Here's a great illustration of that idea. We have here three identical light sticks. They are lumenal and hydrogen peroxide, it is exactly the same reaction that goes on inside a firefly. I'm going to initiate these three. These happen to last for about 12 hours so these will go for a long time. To do our demonstration, let me first show you that they are identical. I'm not going to do anything to one of them. I'm going to put one into ice water to cool it down, and I'm going to put one into hot water to warm it up. If our understanding of what is going on here is correct, what ought to happen is that the one that is in the ice water, the reaction is going to slow down. As the reaction slows down, the amount of light that is emitted is going to decrease so it's not going to look as bright. Conversely, the one that is put into the hot water, the reaction rate is going to go up. It's not that the concentrations are changing. It is that the rate constant is changing and so it ought to be getting brighter. If we turn down the lights, I think you are going to see a fairly significant difference between the light emission from the three light sticks.
Let me tell you a story. You may have heard me lecture about how I loved helium balloons when I was little. After playing with the helium balloon all day, I would wake up the next morning and I wanted to play with it again. But of course, it was dead. Similar things happen with light sticks. You take one out to go trick-or-treating and you put it away. You come back the next morning thinking you get to play with it again and of course it is basically dead. There is a way to save a light stick in a way that there isn't a way to save a helium balloon. That is to put the light stick into the freezer. What happens when you put it in a freezer is that you kill the chemical reaction. You slow it down so much that it is not going to proceed. When it doesn't proceed and you come back later that evening and warm it back up again, it will start going again. So, there is a way to save this toy in a way that there isn't a way to save a helium balloon.
Furthermore, this is also the idea for why we refrigerate food. We refrigerate food because when you cool it down it slows down all of the reactions that are bad. By cooling food down or by freezing it, we can make the reactions that are undesirable, such as decomposition reactions and the spoiling reactions very slow.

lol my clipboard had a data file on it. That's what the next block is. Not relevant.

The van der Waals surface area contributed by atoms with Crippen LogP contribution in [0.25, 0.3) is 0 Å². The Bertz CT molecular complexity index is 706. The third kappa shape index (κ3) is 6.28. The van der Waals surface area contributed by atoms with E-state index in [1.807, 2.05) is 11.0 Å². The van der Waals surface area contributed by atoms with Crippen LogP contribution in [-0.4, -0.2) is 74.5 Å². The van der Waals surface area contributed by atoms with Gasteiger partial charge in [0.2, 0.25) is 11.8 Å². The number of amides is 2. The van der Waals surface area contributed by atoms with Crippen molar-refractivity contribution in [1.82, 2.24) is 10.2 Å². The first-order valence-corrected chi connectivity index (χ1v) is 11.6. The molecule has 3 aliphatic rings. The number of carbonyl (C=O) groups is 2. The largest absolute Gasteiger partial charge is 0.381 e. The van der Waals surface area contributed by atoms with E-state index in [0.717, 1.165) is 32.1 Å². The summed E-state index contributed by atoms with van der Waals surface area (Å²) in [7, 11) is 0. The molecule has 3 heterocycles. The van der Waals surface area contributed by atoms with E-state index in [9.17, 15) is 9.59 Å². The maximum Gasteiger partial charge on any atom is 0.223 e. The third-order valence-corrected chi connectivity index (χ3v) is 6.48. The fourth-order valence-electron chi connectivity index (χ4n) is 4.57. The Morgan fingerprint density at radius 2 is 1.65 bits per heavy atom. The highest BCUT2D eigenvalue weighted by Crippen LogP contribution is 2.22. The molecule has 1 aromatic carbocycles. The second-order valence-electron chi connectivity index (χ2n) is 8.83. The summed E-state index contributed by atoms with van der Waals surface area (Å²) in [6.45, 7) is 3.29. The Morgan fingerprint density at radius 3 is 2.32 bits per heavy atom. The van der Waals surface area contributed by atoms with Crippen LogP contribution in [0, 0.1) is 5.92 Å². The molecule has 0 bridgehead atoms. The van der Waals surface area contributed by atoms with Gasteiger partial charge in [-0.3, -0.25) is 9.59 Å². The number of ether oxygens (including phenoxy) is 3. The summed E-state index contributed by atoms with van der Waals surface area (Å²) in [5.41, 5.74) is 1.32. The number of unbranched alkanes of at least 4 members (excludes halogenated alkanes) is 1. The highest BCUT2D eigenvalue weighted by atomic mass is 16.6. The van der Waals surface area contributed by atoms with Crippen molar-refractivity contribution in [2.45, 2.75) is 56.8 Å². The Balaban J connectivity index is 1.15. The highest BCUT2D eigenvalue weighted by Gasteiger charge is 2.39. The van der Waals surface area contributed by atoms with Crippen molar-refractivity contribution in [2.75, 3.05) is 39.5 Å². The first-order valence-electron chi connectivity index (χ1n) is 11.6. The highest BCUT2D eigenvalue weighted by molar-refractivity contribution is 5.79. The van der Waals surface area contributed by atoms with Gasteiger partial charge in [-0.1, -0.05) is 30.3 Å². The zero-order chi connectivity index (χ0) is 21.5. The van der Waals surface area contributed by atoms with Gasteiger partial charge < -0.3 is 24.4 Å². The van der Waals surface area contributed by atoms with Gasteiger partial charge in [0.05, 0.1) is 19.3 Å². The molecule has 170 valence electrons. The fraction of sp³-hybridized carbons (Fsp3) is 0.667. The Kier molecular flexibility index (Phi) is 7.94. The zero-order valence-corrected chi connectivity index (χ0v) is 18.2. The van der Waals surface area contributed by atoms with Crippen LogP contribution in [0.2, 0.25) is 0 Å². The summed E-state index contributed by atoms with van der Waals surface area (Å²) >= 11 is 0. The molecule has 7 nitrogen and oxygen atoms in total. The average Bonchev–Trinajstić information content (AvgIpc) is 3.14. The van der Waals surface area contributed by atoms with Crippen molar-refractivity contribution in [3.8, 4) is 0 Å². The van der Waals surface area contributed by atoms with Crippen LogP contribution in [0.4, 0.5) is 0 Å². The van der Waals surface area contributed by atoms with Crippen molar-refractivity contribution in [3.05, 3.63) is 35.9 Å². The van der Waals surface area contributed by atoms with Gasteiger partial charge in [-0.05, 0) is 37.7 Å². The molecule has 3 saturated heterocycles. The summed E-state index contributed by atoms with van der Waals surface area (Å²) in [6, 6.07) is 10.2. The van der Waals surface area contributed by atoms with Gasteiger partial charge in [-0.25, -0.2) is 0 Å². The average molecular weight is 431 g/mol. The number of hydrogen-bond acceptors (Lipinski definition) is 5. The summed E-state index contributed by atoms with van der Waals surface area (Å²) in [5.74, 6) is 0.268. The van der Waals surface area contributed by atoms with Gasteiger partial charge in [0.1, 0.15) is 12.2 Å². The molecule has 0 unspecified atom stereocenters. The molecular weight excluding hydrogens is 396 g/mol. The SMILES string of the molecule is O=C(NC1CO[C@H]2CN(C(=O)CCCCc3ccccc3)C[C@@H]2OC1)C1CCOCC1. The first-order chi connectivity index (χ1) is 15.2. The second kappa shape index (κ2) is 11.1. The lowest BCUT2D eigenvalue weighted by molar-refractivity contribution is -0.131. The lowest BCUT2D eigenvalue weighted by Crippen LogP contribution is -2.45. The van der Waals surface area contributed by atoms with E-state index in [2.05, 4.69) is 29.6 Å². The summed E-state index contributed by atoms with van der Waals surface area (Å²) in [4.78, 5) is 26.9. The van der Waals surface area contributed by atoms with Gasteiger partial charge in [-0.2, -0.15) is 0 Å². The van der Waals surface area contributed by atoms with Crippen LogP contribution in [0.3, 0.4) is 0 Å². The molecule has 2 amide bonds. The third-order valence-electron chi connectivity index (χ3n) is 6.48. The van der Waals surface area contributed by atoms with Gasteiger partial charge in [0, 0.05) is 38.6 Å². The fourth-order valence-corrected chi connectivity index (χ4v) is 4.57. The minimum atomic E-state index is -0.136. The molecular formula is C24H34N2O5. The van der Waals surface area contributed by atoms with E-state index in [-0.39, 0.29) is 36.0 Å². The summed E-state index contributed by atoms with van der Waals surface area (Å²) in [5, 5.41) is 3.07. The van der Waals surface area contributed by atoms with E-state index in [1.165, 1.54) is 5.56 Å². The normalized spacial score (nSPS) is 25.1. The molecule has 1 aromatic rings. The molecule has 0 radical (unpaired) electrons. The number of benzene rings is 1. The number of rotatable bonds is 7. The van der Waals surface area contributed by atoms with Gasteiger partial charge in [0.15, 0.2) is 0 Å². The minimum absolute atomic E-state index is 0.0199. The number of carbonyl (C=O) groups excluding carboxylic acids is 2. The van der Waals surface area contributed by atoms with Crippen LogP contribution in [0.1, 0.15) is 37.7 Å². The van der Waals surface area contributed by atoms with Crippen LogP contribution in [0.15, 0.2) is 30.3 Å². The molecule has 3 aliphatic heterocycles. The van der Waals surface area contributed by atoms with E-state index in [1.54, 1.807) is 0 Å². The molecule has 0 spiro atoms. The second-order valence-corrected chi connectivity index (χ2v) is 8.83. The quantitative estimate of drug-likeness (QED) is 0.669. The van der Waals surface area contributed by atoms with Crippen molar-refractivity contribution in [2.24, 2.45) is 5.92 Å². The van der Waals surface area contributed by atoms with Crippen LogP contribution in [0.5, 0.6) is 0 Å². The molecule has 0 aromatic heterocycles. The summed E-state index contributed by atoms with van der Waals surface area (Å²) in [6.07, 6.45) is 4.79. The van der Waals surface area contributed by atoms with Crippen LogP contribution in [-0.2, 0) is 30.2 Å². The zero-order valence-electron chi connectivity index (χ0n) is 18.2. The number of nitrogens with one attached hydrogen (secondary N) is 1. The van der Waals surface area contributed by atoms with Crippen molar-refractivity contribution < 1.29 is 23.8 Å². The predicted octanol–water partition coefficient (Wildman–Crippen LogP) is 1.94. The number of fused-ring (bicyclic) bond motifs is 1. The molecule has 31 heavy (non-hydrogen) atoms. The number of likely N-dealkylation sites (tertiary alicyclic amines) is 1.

Going back to this equation. What happens if we take the natural log of both sides? If we take the natural log of both sides, we get to this expression. This is one of those equations like y = mx + b that scientists love so much. It is a linear equation where y is equal to the natural log of the rate constant. The natural log of the frequency factor is b and the activation integer over RT is m times x, y = b mx, where x is and m is . In other words, that much, that's m, and that much right there, that's x. So if we plot the natural log of k versus , we can learn something about the activation energy because that's the slope. Here is a plot of natural log of the rate constant as a function of temperature for some data. You can see that they fall on a straight line where the slope is . This particular equation for this particular set of data is for a certain bimolecular reaction where the following data were obtained. In other words, we would measure the rate constant. You recall that we talked about how you can measure the rate constant based on, for instance, the method of initial rates. So you can determine for these rate constants at a bunch of different temperatures. So up until now we've been doing things all at one temperature, now we're going to do things at a variety of temperatures, keeping concentrations constant now. Now we're not messing with concentration; we're messing with temperature. The way you do science is you try to control some things and vary some other things.
Then take one over the temperature, and you get these values and take the natural log of the rate constants and you get these values, and plot the natural log of the rate constant as a function of and that gives you this plot. Determine the slope of this line by rise over run, just the way you would do the slope of any other straight line, and you get that the slope is equal to -1.88 times 10^3 and this is dimensionless. And then when we multiply by R the gas constant in joules per mole Kelvin, we get that the activation energy is equal to 15.6 kJ/mole, E[a] = 15.6 kJ/mo.
So, this reaction turns out it has a relatively small activation energy. This means that it doesn't take a whole lot of energy to get over that hump.
Let me conclude by saying that we tend to be really interested in reactions and how they behave as a function of temperature. I talked about food already. Part of the reason why you might run a fever is that running a fever destroys the bacteria that might have infected you. What your body is doing is it is trying to make the reactions that destroy the bacteria go faster to help you get rid of whatever it is that is ailing you. Nature uses temperature in ways that take advantage of the fact that reactions go faster at higher temperatures.
Chemical Kinetics
Temperatuer and Rates
The Arrhenius Equation Page [2 of 2]